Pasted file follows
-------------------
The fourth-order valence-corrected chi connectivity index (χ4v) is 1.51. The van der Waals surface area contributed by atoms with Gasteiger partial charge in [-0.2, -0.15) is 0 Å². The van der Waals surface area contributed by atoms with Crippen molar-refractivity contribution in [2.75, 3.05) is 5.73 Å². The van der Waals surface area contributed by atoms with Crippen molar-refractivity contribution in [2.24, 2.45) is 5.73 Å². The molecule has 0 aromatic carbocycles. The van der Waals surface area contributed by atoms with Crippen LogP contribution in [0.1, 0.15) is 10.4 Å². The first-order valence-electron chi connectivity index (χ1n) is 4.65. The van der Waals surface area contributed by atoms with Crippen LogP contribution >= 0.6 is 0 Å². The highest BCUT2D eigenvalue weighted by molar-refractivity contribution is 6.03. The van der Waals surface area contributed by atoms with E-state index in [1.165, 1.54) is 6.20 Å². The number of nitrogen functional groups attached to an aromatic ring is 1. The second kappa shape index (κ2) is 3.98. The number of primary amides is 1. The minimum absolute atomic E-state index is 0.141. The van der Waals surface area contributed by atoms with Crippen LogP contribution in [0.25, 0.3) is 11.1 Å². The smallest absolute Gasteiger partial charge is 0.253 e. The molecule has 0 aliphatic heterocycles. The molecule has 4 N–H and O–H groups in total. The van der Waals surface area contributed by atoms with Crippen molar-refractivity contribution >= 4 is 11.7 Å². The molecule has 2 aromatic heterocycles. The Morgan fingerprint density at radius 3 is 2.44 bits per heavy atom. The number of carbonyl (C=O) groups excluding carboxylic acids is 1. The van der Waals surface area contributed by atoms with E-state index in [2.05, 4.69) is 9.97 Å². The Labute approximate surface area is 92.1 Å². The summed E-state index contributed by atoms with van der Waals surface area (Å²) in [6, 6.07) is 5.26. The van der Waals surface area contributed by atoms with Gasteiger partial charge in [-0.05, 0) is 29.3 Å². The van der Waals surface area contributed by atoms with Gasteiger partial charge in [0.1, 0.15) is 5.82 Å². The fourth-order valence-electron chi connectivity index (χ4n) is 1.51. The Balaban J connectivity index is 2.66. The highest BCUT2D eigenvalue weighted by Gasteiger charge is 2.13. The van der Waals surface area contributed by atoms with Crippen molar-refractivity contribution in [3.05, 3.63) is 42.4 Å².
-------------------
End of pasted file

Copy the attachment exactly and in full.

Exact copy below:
The fourth-order valence-corrected chi connectivity index (χ4v) is 1.51. The van der Waals surface area contributed by atoms with Gasteiger partial charge in [-0.2, -0.15) is 0 Å². The van der Waals surface area contributed by atoms with Crippen molar-refractivity contribution in [2.75, 3.05) is 5.73 Å². The van der Waals surface area contributed by atoms with Crippen molar-refractivity contribution in [2.24, 2.45) is 5.73 Å². The molecule has 0 aromatic carbocycles. The van der Waals surface area contributed by atoms with Crippen LogP contribution in [0.1, 0.15) is 10.4 Å². The first-order valence-electron chi connectivity index (χ1n) is 4.65. The van der Waals surface area contributed by atoms with Crippen LogP contribution >= 0.6 is 0 Å². The highest BCUT2D eigenvalue weighted by molar-refractivity contribution is 6.03. The van der Waals surface area contributed by atoms with E-state index in [1.165, 1.54) is 6.20 Å². The number of nitrogen functional groups attached to an aromatic ring is 1. The second kappa shape index (κ2) is 3.98. The number of primary amides is 1. The minimum absolute atomic E-state index is 0.141. The van der Waals surface area contributed by atoms with Crippen LogP contribution in [0.25, 0.3) is 11.1 Å². The smallest absolute Gasteiger partial charge is 0.253 e. The molecule has 0 aliphatic heterocycles. The molecule has 4 N–H and O–H groups in total. The van der Waals surface area contributed by atoms with Crippen molar-refractivity contribution >= 4 is 11.7 Å². The molecule has 2 aromatic heterocycles. The Morgan fingerprint density at radius 3 is 2.44 bits per heavy atom. The number of carbonyl (C=O) groups excluding carboxylic acids is 1. The van der Waals surface area contributed by atoms with E-state index in [2.05, 4.69) is 9.97 Å². The Labute approximate surface area is 92.1 Å². The summed E-state index contributed by atoms with van der Waals surface area (Å²) in [6, 6.07) is 5.26. The van der Waals surface area contributed by atoms with Gasteiger partial charge in [-0.05, 0) is 29.3 Å². The van der Waals surface area contributed by atoms with Gasteiger partial charge in [0.1, 0.15) is 5.82 Å². The fourth-order valence-electron chi connectivity index (χ4n) is 1.51. The Balaban J connectivity index is 2.66. The highest BCUT2D eigenvalue weighted by Gasteiger charge is 2.13. The van der Waals surface area contributed by atoms with Crippen molar-refractivity contribution in [3.05, 3.63) is 42.4 Å².